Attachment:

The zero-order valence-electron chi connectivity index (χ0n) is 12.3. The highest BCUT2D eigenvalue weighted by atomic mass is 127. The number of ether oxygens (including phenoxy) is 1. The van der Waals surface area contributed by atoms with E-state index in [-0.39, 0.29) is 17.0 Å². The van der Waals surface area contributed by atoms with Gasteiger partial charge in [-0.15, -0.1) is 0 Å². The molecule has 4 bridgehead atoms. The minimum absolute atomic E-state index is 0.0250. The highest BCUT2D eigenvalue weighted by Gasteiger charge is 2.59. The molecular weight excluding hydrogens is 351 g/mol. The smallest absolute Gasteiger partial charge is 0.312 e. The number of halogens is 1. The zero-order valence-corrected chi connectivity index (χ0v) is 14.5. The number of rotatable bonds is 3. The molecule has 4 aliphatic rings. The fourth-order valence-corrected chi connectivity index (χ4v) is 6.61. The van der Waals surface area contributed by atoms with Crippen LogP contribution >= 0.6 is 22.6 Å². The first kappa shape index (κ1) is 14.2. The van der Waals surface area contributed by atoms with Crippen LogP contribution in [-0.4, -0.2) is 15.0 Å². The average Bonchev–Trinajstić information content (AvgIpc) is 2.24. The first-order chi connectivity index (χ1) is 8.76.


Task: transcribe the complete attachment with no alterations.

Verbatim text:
The zero-order valence-electron chi connectivity index (χ0n) is 12.3. The highest BCUT2D eigenvalue weighted by atomic mass is 127. The number of ether oxygens (including phenoxy) is 1. The van der Waals surface area contributed by atoms with E-state index in [-0.39, 0.29) is 17.0 Å². The van der Waals surface area contributed by atoms with Gasteiger partial charge in [-0.15, -0.1) is 0 Å². The molecule has 4 bridgehead atoms. The minimum absolute atomic E-state index is 0.0250. The highest BCUT2D eigenvalue weighted by Gasteiger charge is 2.59. The molecular weight excluding hydrogens is 351 g/mol. The smallest absolute Gasteiger partial charge is 0.312 e. The number of halogens is 1. The zero-order valence-corrected chi connectivity index (χ0v) is 14.5. The number of rotatable bonds is 3. The molecule has 4 aliphatic rings. The fourth-order valence-corrected chi connectivity index (χ4v) is 6.61. The van der Waals surface area contributed by atoms with Crippen LogP contribution >= 0.6 is 22.6 Å². The first kappa shape index (κ1) is 14.2. The van der Waals surface area contributed by atoms with Crippen LogP contribution in [-0.4, -0.2) is 15.0 Å². The average Bonchev–Trinajstić information content (AvgIpc) is 2.24. The first-order chi connectivity index (χ1) is 8.76.